Jurong Island, a man-made smear of sand, lies just off the southern coast of Singapore. A quarter the size of Nantucket, it is thoroughly given over to the petrochemical industry, so crowded with spindly cracking towers and squat oil-storage tanks that the landscape is a blur of brand names — BASF, AkzoNobel, Exxon Mobil, Vopak. One of the island’s most distinctive features, though, remains hidden: the Jurong Rock Caverns, which hold 126 million gallons of crude oil. To get there, you ride an industrial elevator more than 325 feet into the earth, and that brings you to the operations tunnel, a curving space as lofty as a cathedral. It is so long that workers get around on bicycles. Safety goggles mist up with the heat and the humidity; the rock walls, wet from dripping water, look so soft they might have been scooped out of chocolate ice cream. This is as far as anyone — even the workers — can go. The caverns themselves are an additional 100 feet beneath the ocean: two sealed cylindrical vaults, extending away from Jurong. They opened for business in 2014. Next year, three new vaults will be ready. Then, if all goes according to plan, there will be six more.
As a concept, underground reservoirs are not new. Sweden has been building them since the 1950s; a pair in the port of Gothenburg has a titanic capacity of 370 million gallons of oil. So the Jurong Rock Caverns are less an emblem of the marvels of technology than of the anxiety of a nation. Singapore is the 192nd-largest country in the world. Tinier than Tonga and just three-fifths the area of New York City, it has long fretted about its congenital puniness. “Bigger countries have the luxury of not having to think about this,” said David Tan, the assistant chief executive of a government agency called the Jurong Town Corporation, which built Jurong Island as well as the caverns. “We’ve always been acutely aware of our small size.”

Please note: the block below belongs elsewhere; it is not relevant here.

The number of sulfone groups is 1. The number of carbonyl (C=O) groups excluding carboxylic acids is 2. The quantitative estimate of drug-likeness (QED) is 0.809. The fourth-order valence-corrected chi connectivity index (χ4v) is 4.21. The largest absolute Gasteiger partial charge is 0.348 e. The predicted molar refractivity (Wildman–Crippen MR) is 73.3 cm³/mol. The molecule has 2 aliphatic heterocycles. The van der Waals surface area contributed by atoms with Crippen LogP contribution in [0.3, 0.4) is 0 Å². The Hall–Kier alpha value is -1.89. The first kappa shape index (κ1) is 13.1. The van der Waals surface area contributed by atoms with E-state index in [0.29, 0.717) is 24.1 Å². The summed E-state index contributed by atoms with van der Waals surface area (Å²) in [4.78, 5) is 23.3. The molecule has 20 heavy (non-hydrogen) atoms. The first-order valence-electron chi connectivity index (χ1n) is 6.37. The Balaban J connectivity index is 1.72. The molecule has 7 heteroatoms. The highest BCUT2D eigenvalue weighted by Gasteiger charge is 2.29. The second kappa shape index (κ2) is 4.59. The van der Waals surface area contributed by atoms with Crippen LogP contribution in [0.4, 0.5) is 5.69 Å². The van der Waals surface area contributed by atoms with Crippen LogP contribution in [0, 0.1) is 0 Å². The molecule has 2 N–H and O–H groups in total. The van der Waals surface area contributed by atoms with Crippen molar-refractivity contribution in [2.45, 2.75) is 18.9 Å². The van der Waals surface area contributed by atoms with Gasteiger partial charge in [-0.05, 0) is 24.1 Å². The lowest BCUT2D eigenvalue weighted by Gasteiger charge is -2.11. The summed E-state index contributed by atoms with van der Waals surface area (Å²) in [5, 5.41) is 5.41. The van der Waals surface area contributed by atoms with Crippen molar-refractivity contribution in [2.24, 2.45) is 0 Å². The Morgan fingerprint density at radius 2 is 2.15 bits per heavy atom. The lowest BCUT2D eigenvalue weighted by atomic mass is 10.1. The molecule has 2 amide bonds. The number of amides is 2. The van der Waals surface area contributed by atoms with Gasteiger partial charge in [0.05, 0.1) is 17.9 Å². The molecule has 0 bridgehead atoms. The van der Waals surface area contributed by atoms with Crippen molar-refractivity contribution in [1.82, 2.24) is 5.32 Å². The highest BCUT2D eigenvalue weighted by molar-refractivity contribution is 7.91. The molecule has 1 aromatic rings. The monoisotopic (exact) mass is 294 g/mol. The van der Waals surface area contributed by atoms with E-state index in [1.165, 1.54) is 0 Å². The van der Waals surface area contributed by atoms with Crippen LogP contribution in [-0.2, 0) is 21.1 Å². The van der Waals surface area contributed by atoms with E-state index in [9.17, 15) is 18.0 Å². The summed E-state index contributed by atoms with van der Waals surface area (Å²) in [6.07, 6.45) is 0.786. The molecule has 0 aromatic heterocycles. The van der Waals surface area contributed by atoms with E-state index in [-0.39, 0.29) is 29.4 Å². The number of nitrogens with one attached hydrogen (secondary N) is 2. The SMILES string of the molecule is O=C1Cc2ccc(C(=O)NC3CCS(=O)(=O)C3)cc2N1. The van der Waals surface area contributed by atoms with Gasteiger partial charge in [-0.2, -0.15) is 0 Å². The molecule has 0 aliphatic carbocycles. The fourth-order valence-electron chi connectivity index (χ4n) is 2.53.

But as 2014, 2015, and 2016 ticked by, Evans faced a different reality. He could barely get his plants to glow at all. Taxa Biotechnologies was running out of money. A cofounder quit. What had seemed scientifically straightforward had turned into a lonely, multi-year slog.
So he changed tack, setting aside the glowing plants and throwing his energies behind scented moss instead. By mid-2016, the company had grown patchouli moss that Evans considered ready for consumers. At last he could start planning for a product launch, and he picked the week of March 27, 2017. Evans had summoned me to his lab to help him tell his redemption story. He’d show the world just how amazing bioengineering could be.
Except…he didn’t. Instead, he ended up killing off the four-year-old dream that he’d shared and nurtured with his thousands of supporters.
Unlike Harry in When Harry Met Sally, I do not read the end “in case I die before I get there”. I do it because I am a literary flâneuse: not only does knowing the end mean I can enjoy the scenery, but it means I am insured against that dreadful crime – the Bad Ending. I don’t mean heartbreaking goodbyes to characters I love, I mean the dreadful realisation that everyone, including the writer, has basically gone home in the last 50 pages. Bad endings don’t just betray the characters, they betray the reader.
An Overcoat takes intellection as seriously as, say, being able to make a three-point turn in traffic; perhaps less so (“I’m beginning to go off her,” says the narrator about M.; “at heart she’s just another puritan, one of the tribe that insists that literature is good for you.”) This is the book’s charm, and possibly its point. It’s a mind at play, and Boyle’s silly pseudonym is a deliberate act of self-sabotage – as well as a nod to Stendhal’s fondness for different identities. I can’t think of a wittier, more engaging, stylistically audacious, attentive and generous writer working in the English language right now.
One of the pleasures of The Book of Joan is its take-no-prisoners disregard for genre boundaries. Its searing fusion of literary fiction and reimagined history and science-fiction thriller and eco-fantasy make it a kind of sister text to Jeff VanderMeer's ineffable Southern Reach trilogy. Yuknavitch is a bold and ecstatic writer, wallowing in sex and filth and decay and violence and nature and love with equal relish.